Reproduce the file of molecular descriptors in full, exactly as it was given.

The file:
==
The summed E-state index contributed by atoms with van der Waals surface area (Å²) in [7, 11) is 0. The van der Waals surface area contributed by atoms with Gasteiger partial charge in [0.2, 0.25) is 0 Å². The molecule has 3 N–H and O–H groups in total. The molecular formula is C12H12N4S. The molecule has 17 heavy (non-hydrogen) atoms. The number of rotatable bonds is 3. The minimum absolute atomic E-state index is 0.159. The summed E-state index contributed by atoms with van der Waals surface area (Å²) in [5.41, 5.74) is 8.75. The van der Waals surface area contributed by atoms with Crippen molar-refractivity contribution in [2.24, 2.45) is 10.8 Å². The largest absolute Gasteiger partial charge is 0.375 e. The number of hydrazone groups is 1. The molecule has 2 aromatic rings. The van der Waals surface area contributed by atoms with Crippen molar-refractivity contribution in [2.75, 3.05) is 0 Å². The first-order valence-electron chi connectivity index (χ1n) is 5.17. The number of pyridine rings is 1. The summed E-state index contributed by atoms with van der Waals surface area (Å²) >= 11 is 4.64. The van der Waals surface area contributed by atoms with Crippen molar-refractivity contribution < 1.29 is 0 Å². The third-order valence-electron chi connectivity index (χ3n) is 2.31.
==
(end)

The summed E-state index contributed by atoms with van der Waals surface area (Å²) in [7, 11) is 0. The van der Waals surface area contributed by atoms with Gasteiger partial charge in [0.2, 0.25) is 0 Å². The molecule has 3 N–H and O–H groups in total. The molecular formula is C12H12N4S. The molecule has 17 heavy (non-hydrogen) atoms. The number of rotatable bonds is 3. The minimum absolute atomic E-state index is 0.159. The summed E-state index contributed by atoms with van der Waals surface area (Å²) in [5.41, 5.74) is 8.75. The van der Waals surface area contributed by atoms with Crippen molar-refractivity contribution in [2.24, 2.45) is 10.8 Å². The largest absolute Gasteiger partial charge is 0.375 e. The number of hydrazone groups is 1. The molecule has 2 aromatic rings. The van der Waals surface area contributed by atoms with Crippen molar-refractivity contribution in [2.75, 3.05) is 0 Å². The first-order valence-electron chi connectivity index (χ1n) is 5.17. The number of pyridine rings is 1. The summed E-state index contributed by atoms with van der Waals surface area (Å²) >= 11 is 4.64. The van der Waals surface area contributed by atoms with Crippen molar-refractivity contribution < 1.29 is 0 Å². The third-order valence-electron chi connectivity index (χ3n) is 2.31.